In a logical world, one specific act, event, or situation will always lead to a particular consequence or result. However, in the real world, things aren’t so straightforward. You have to know that on many occasions, criminal behavior has variable punishments depending on a lot of different contexts.
There are lots of examples to illustrate this. For example, certain types of criminal behavior have different punishments depending on if they are prosecuted at the local, state, or federal level. Also, in situations where there is self-defense involved, there may be variable punishments meted out. Judges and juries will also look to historical facts about a case or person to decide how they suggest that a person should be punished for a specific type of crime.
Crimes at a federal level carry very different punishments than the crime at the state or local levels. For example, if you commit a crime that moves over state lines, this automatically puts you in federal jurisdiction. Recognizing this, federal prosecutors take a very different view of criminals in this category. Also, when you commit a federal crime, you could end up in federal prison as opposed to a local or state jail.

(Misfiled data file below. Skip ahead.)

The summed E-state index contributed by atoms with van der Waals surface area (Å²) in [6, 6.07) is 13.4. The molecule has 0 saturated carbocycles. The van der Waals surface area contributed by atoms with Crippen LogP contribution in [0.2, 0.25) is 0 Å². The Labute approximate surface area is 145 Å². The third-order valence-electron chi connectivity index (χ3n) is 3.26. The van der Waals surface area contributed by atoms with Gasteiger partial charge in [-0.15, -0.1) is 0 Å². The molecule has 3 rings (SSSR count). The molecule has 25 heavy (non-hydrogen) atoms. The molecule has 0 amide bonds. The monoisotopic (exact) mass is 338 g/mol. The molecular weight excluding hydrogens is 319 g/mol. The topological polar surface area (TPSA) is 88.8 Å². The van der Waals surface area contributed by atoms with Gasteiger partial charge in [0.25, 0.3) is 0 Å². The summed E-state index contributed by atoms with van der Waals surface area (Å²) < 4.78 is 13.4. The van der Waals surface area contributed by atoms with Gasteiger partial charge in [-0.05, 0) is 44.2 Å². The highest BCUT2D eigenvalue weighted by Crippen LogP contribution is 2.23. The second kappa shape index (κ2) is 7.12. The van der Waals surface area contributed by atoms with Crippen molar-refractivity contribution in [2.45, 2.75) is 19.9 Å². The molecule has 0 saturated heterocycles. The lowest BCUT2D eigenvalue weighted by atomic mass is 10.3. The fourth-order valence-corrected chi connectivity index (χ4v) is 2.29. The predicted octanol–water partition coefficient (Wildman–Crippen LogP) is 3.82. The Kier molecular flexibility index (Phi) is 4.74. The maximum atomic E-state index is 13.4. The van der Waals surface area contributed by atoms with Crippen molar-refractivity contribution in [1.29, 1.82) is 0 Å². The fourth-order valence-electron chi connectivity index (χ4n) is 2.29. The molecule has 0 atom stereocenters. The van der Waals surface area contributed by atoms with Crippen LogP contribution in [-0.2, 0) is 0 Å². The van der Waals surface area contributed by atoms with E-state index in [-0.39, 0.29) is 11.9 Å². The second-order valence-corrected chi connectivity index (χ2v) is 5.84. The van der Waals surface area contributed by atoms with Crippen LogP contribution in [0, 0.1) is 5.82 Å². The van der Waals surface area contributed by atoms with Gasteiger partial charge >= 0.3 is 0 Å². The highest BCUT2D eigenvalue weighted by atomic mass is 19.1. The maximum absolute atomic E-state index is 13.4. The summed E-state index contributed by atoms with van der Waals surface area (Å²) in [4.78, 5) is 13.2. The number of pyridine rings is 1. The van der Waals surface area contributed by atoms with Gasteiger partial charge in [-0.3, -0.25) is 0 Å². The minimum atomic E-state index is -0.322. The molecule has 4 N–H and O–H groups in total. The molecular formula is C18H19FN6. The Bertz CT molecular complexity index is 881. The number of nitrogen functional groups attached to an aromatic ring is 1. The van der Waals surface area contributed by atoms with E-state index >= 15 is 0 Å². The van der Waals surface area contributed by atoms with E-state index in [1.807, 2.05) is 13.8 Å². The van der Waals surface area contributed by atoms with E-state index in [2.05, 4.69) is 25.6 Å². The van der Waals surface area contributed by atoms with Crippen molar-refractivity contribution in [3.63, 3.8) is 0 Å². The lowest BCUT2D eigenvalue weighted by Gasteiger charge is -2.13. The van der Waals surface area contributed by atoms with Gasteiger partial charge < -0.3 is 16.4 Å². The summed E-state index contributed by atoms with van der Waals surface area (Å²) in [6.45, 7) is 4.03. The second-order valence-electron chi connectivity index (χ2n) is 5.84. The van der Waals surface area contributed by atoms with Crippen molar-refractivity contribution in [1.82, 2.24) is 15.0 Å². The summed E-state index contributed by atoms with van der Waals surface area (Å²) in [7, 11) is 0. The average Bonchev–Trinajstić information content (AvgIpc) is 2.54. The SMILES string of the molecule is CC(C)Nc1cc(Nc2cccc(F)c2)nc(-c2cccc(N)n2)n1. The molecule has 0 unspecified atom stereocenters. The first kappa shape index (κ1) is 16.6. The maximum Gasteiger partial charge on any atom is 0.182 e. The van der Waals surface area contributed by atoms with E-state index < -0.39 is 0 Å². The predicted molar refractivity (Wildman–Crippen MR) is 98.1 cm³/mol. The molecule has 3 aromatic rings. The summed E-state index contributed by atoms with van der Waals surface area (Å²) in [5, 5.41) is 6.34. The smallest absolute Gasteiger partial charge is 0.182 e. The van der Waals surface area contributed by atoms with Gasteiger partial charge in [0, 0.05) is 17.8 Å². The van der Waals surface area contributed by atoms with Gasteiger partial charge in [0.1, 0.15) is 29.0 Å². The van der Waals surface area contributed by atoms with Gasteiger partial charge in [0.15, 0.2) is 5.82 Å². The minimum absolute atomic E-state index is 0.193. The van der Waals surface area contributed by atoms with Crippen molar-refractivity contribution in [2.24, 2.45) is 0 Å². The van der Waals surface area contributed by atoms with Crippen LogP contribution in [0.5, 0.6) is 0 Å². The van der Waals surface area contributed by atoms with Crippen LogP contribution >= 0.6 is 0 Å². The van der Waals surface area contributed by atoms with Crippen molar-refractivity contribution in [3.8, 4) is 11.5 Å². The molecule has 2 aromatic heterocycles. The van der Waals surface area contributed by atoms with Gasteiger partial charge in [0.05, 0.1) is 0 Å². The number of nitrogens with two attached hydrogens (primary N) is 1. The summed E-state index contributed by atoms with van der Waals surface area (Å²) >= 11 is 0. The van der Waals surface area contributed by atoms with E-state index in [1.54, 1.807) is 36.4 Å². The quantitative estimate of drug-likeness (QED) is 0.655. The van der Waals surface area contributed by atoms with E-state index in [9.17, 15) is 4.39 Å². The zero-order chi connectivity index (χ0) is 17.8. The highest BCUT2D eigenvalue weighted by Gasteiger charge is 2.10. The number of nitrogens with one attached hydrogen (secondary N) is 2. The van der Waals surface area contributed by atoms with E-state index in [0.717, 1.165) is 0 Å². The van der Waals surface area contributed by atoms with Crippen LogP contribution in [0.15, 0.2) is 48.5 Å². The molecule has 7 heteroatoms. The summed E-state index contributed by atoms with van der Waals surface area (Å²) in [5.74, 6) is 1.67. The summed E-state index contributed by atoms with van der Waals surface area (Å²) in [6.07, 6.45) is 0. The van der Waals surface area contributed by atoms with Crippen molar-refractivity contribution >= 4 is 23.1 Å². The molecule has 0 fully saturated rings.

Once you are generally aware of what kind of federal crimes you can get in trouble for, you should also know what kind of local crimes can become an issue. For example, even small communities can have their own enforceable laws. It could be something as simple as how often you have to mow your lawn or what hours your dog can be outside. If you run across community rules, regulations, or laws that you don’t abide by, local authorities do have the option of getting you in trouble for it.
Situations can be different when self-defense is involved as well. For example, there are stand your ground laws that have a lot open to interpretation. If someone feels threatened, the same rules may not apply to if they take action to make themselves feel safe again. Stand your ground laws often run contrary to other rules and regulations, so it is often up to a judge and a jury to interpret how everything should pan out in the end.
In the end, it’s essential to recognize that criminal punishment is not automatic. There are all sorts of variables and pieces of context that can enter into the equation. If you think you have seen someone get an appropriate punishment before and you assume that that will happen again to you or someone that you know, then you should recognize that assumption is based on a false premise.